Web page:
The Monday specials at Conrad’s Supper Club in McFarland, Wisconsin, give diners a choice between a tenderloin and deep-fried frog legs, either one for $3.50. The Grateful Dead plays the Beacon Theater in New York; elsewhere in the city, Diana Ross plays the Palace Theater. Concert tours continue for AC/DC (Sheffield, England), Paul McCartney and Wings (San Francisco) and Bob Marley (Paris, France). On The Mike Douglas Show this week, the co-host is Barney Miller star Hal Linden. The Gong Show premieres on NBC. Only two big-league baseball games are broadcast nationally each week; tonight on ABC’s Monday Night Baseball, it’s the Chicago Cubs at Cincinnati. The Reds win in the bottom of the ninth when Ken Griffey singles home Dave Concepcion. A young Cubs fan in southern Wisconsin will watch the game, passing up the CBS reruns of Rhoda, Phyllis, All in the Family, Maude, and Medical Center.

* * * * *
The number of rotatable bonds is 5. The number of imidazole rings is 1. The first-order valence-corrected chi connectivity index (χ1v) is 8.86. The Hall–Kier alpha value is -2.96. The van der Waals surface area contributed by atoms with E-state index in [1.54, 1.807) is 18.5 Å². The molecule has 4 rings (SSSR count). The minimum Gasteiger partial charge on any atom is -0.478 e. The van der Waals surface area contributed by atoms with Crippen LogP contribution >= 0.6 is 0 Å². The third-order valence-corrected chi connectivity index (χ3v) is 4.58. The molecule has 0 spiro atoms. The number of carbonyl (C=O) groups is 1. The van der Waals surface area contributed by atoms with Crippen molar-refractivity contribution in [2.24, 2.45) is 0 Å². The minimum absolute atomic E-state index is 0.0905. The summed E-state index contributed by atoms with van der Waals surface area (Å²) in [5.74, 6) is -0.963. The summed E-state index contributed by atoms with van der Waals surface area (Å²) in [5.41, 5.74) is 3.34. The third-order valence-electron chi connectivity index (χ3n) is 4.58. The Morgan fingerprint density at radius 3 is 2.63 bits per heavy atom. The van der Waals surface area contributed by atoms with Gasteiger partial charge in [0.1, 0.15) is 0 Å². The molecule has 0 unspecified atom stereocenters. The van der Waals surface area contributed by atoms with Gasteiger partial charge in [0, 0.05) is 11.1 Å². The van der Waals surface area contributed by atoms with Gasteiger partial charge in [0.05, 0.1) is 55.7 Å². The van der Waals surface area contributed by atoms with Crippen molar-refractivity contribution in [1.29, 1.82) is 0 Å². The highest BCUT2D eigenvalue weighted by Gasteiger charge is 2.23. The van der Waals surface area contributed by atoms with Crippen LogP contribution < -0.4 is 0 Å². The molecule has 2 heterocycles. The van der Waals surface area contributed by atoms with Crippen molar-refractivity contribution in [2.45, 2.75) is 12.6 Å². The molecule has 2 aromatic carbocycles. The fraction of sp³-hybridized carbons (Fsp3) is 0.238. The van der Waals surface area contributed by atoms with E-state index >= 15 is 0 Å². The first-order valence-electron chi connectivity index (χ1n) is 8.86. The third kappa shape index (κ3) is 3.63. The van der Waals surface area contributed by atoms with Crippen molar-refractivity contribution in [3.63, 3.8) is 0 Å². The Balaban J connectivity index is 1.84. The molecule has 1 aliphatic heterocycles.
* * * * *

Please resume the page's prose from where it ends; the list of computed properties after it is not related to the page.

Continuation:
The Cubs fan will not have to work on the farm today. After a hot and stormy weekend, the weather remains iffy, so he will spend much of the day with the radio on. At WLS, “Silly Love Songs” by Wings holds the top spot for a third week; new in the Top 10 are “Get Up and Boogie” by Silver Convention and “Misty Blue” by Dorothy Moore. The biggest move within the station’s top 45 belongs to Thin Lizzy again this week—“The Boys Are Back in Town” is up 11, from 33 to 22. Among the new songs on the chart this week are “You’re My Best Friend” by Queen and “Crazy on You” by a new band, Heart.

Perspective From the Present: By mid-June, my life has settled into a summer pattern, although my 1976 daybook offers little insight into exactly what the pattern was that week, apart from a dentist appointment on Thursday and a softball game on Friday. I can’t even be sure I watched the Cubs/Reds game on Monday night, although I doubt I would have skipped it. But from all the available evidence, Monday, June 14, 1976, was one of those days that disappears.

One Day In Your Life: November 24, 1971